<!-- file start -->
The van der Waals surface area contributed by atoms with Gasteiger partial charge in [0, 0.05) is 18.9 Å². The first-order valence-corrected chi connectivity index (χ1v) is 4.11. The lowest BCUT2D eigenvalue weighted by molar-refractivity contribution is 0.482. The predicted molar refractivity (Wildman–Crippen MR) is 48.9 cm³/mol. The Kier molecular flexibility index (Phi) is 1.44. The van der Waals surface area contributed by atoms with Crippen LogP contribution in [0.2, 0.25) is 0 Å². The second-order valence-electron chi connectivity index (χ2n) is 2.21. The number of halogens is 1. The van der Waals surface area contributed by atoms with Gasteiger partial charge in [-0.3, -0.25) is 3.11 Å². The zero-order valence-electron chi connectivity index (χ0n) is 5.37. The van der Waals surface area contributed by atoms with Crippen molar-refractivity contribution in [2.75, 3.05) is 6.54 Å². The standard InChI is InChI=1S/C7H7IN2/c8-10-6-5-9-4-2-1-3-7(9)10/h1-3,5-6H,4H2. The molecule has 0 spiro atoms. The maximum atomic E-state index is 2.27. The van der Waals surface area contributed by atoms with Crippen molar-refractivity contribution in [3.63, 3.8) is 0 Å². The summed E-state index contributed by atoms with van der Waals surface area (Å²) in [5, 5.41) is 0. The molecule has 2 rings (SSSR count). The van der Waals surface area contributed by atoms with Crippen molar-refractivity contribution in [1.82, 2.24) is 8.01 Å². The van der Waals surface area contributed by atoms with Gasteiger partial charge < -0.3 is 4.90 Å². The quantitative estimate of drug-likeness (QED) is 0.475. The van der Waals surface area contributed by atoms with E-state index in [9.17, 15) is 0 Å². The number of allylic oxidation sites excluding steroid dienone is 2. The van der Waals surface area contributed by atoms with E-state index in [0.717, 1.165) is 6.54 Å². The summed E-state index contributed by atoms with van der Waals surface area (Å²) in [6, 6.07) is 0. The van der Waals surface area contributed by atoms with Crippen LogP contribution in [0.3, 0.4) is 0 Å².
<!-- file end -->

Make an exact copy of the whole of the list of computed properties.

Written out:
The van der Waals surface area contributed by atoms with Gasteiger partial charge in [0, 0.05) is 18.9 Å². The first-order valence-corrected chi connectivity index (χ1v) is 4.11. The lowest BCUT2D eigenvalue weighted by molar-refractivity contribution is 0.482. The predicted molar refractivity (Wildman–Crippen MR) is 48.9 cm³/mol. The Kier molecular flexibility index (Phi) is 1.44. The van der Waals surface area contributed by atoms with Crippen LogP contribution in [0.2, 0.25) is 0 Å². The second-order valence-electron chi connectivity index (χ2n) is 2.21. The number of halogens is 1. The van der Waals surface area contributed by atoms with Gasteiger partial charge in [-0.3, -0.25) is 3.11 Å². The zero-order valence-electron chi connectivity index (χ0n) is 5.37. The van der Waals surface area contributed by atoms with Crippen molar-refractivity contribution in [2.75, 3.05) is 6.54 Å². The standard InChI is InChI=1S/C7H7IN2/c8-10-6-5-9-4-2-1-3-7(9)10/h1-3,5-6H,4H2. The molecule has 0 spiro atoms. The maximum atomic E-state index is 2.27. The van der Waals surface area contributed by atoms with Crippen molar-refractivity contribution in [3.63, 3.8) is 0 Å². The summed E-state index contributed by atoms with van der Waals surface area (Å²) in [5, 5.41) is 0. The molecule has 2 rings (SSSR count). The van der Waals surface area contributed by atoms with Crippen molar-refractivity contribution in [1.82, 2.24) is 8.01 Å². The van der Waals surface area contributed by atoms with Gasteiger partial charge < -0.3 is 4.90 Å². The quantitative estimate of drug-likeness (QED) is 0.475. The van der Waals surface area contributed by atoms with E-state index in [9.17, 15) is 0 Å². The number of allylic oxidation sites excluding steroid dienone is 2. The van der Waals surface area contributed by atoms with E-state index in [0.717, 1.165) is 6.54 Å². The summed E-state index contributed by atoms with van der Waals surface area (Å²) in [6, 6.07) is 0. The van der Waals surface area contributed by atoms with Crippen LogP contribution in [0.3, 0.4) is 0 Å².